The split with US forces leaving the South West Pacific Area had begun with the Philippines operations which also saw a shift from taking key points to clearing the Japanese from the entire country, requiring more forces. There was still a sizeable USMC etc. air force in the Solomons. Rabaul in particular kept being bombed. The down side of bypassing enemy forces is the need to keep watch over what had become your rear areas. The Australians found themselves doing combat operations from the Solomons to Borneo and beyond, which is why the RAAF in the Pacific was expanding in 1945, partly as the need to supply its forces in Europe largely ended around late 1944/early 1945. The supply requirements for the invasion of Japan were immense, the US trans continental rail links could not handle the freight, ships were being loaded on the US east coast. Non US forces were going to complicate this further.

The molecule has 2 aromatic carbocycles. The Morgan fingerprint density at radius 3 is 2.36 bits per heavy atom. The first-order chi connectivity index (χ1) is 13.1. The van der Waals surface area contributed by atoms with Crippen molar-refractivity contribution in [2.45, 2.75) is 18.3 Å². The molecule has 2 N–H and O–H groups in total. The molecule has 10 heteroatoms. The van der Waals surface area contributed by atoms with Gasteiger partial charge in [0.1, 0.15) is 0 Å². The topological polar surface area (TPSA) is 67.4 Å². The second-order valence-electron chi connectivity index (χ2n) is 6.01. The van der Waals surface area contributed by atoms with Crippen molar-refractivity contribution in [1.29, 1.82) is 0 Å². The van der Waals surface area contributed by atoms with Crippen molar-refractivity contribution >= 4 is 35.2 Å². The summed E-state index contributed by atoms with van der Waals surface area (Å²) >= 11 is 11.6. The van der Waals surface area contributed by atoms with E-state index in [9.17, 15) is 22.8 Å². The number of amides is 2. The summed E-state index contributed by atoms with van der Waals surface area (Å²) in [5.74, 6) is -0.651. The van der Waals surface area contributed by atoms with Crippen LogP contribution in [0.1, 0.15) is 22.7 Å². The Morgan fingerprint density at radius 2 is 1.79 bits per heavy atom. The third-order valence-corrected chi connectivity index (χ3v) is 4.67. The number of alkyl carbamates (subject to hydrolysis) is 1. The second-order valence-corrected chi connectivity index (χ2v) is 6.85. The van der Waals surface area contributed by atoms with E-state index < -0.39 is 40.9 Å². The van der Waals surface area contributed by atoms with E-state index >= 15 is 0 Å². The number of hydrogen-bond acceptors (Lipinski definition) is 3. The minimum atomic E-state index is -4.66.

Operation Zipper was far enough advanced it became exercise Zipper the post war move in Malaya. Non political reasons for the operation included Singapore as port and base. Pre war nearly 80% of the world's rubber was produced in Malaya and the Netherlands East Indies and around 2/3 of the world's tin supplies as well. By the looks of things around 75% of the rubber and around 90% of the tin went to Canada and the USA. There was hemp in the Philippines (for rope, not smoking, Manila). The US, in the 1940's, was as close to an autarky as was possible, short only bauxite and rubber when it came to making a modern war machine. The US synthetic rubber project, which used the same techniques as the German one, is reported to have been larger than the Manhattan Project. Ending the need for that would free resources and help the British earn hard currency while easing the rubber shortage.